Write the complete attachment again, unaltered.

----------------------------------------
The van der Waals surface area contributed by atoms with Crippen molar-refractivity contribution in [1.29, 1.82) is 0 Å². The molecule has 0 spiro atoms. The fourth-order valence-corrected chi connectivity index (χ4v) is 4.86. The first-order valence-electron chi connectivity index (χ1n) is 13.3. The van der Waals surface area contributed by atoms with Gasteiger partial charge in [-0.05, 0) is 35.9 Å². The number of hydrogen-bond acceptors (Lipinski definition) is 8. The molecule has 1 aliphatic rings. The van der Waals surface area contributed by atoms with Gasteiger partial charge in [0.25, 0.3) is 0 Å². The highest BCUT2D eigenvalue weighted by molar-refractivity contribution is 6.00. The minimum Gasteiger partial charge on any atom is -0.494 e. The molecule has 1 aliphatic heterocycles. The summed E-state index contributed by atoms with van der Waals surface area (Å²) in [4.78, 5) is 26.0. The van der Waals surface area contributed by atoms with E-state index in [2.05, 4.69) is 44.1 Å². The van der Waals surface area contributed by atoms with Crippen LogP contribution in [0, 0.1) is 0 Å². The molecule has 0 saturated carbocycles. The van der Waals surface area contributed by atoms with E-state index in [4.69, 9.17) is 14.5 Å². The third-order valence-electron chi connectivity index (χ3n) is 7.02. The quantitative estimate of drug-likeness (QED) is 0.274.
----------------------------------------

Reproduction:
The van der Waals surface area contributed by atoms with Crippen molar-refractivity contribution in [1.29, 1.82) is 0 Å². The molecule has 0 spiro atoms. The fourth-order valence-corrected chi connectivity index (χ4v) is 4.86. The first-order valence-electron chi connectivity index (χ1n) is 13.3. The van der Waals surface area contributed by atoms with Gasteiger partial charge in [-0.05, 0) is 35.9 Å². The number of hydrogen-bond acceptors (Lipinski definition) is 8. The molecule has 1 aliphatic rings. The van der Waals surface area contributed by atoms with Gasteiger partial charge in [0.25, 0.3) is 0 Å². The highest BCUT2D eigenvalue weighted by molar-refractivity contribution is 6.00. The minimum Gasteiger partial charge on any atom is -0.494 e. The molecule has 1 aliphatic heterocycles. The summed E-state index contributed by atoms with van der Waals surface area (Å²) in [4.78, 5) is 26.0. The van der Waals surface area contributed by atoms with E-state index in [2.05, 4.69) is 44.1 Å². The van der Waals surface area contributed by atoms with Crippen LogP contribution in [0, 0.1) is 0 Å². The molecule has 0 saturated carbocycles. The van der Waals surface area contributed by atoms with E-state index in [4.69, 9.17) is 14.5 Å². The third-order valence-electron chi connectivity index (χ3n) is 7.02. The quantitative estimate of drug-likeness (QED) is 0.274.